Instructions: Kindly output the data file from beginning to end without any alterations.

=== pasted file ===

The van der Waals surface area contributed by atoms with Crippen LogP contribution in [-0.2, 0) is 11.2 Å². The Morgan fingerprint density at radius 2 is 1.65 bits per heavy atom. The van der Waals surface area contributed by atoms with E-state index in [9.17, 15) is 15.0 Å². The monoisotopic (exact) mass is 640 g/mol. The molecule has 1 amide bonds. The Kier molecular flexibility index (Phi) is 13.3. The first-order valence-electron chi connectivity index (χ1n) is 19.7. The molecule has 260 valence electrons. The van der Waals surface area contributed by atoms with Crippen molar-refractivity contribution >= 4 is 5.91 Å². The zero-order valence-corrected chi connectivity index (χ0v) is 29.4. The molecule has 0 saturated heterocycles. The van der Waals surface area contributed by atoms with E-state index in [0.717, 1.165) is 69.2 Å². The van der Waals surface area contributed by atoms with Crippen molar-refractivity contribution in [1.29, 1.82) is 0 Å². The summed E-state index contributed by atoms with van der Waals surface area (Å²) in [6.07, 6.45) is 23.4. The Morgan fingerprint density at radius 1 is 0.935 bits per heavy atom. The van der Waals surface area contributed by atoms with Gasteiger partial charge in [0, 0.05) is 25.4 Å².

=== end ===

The van der Waals surface area contributed by atoms with Crippen LogP contribution in [-0.2, 0) is 11.2 Å². The Morgan fingerprint density at radius 2 is 1.65 bits per heavy atom. The van der Waals surface area contributed by atoms with E-state index in [9.17, 15) is 15.0 Å². The monoisotopic (exact) mass is 640 g/mol. The molecule has 1 amide bonds. The Kier molecular flexibility index (Phi) is 13.3. The first-order valence-electron chi connectivity index (χ1n) is 19.7. The molecule has 260 valence electrons. The van der Waals surface area contributed by atoms with Crippen molar-refractivity contribution >= 4 is 5.91 Å². The zero-order valence-corrected chi connectivity index (χ0v) is 29.4. The molecule has 0 saturated heterocycles. The van der Waals surface area contributed by atoms with E-state index in [0.717, 1.165) is 69.2 Å². The van der Waals surface area contributed by atoms with Crippen molar-refractivity contribution in [1.29, 1.82) is 0 Å². The summed E-state index contributed by atoms with van der Waals surface area (Å²) in [6.07, 6.45) is 23.4. The Morgan fingerprint density at radius 1 is 0.935 bits per heavy atom. The van der Waals surface area contributed by atoms with Gasteiger partial charge in [0, 0.05) is 25.4 Å².